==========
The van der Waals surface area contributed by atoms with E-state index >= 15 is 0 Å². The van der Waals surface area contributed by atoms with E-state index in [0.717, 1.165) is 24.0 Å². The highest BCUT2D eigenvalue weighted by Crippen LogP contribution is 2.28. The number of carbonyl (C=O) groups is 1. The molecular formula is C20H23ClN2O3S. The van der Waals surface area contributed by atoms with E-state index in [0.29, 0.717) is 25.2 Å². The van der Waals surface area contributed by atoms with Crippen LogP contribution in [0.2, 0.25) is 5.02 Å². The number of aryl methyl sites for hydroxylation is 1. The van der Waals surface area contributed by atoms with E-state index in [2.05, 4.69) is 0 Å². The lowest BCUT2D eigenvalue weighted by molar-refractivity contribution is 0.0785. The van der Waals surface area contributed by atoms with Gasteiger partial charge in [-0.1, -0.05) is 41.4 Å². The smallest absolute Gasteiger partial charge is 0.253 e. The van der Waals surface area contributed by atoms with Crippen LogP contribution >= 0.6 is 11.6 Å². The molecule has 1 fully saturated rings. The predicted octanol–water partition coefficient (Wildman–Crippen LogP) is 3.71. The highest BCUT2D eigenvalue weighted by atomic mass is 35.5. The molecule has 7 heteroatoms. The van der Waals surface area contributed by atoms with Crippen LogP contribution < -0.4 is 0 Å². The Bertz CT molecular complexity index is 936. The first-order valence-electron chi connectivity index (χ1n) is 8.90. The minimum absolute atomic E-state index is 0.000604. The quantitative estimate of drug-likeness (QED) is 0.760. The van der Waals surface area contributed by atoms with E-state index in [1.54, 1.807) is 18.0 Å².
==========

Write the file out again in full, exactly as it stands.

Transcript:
The van der Waals surface area contributed by atoms with E-state index >= 15 is 0 Å². The van der Waals surface area contributed by atoms with E-state index in [0.717, 1.165) is 24.0 Å². The highest BCUT2D eigenvalue weighted by Crippen LogP contribution is 2.28. The number of carbonyl (C=O) groups is 1. The molecular formula is C20H23ClN2O3S. The van der Waals surface area contributed by atoms with E-state index in [0.29, 0.717) is 25.2 Å². The van der Waals surface area contributed by atoms with Crippen LogP contribution in [0.2, 0.25) is 5.02 Å². The number of aryl methyl sites for hydroxylation is 1. The van der Waals surface area contributed by atoms with E-state index in [2.05, 4.69) is 0 Å². The lowest BCUT2D eigenvalue weighted by molar-refractivity contribution is 0.0785. The van der Waals surface area contributed by atoms with Gasteiger partial charge in [-0.1, -0.05) is 41.4 Å². The smallest absolute Gasteiger partial charge is 0.253 e. The van der Waals surface area contributed by atoms with Crippen LogP contribution >= 0.6 is 11.6 Å². The molecule has 1 fully saturated rings. The predicted octanol–water partition coefficient (Wildman–Crippen LogP) is 3.71. The highest BCUT2D eigenvalue weighted by atomic mass is 35.5. The molecule has 7 heteroatoms. The van der Waals surface area contributed by atoms with Crippen LogP contribution < -0.4 is 0 Å². The Bertz CT molecular complexity index is 936. The first-order valence-electron chi connectivity index (χ1n) is 8.90. The minimum absolute atomic E-state index is 0.000604. The quantitative estimate of drug-likeness (QED) is 0.760. The van der Waals surface area contributed by atoms with E-state index in [1.54, 1.807) is 18.0 Å².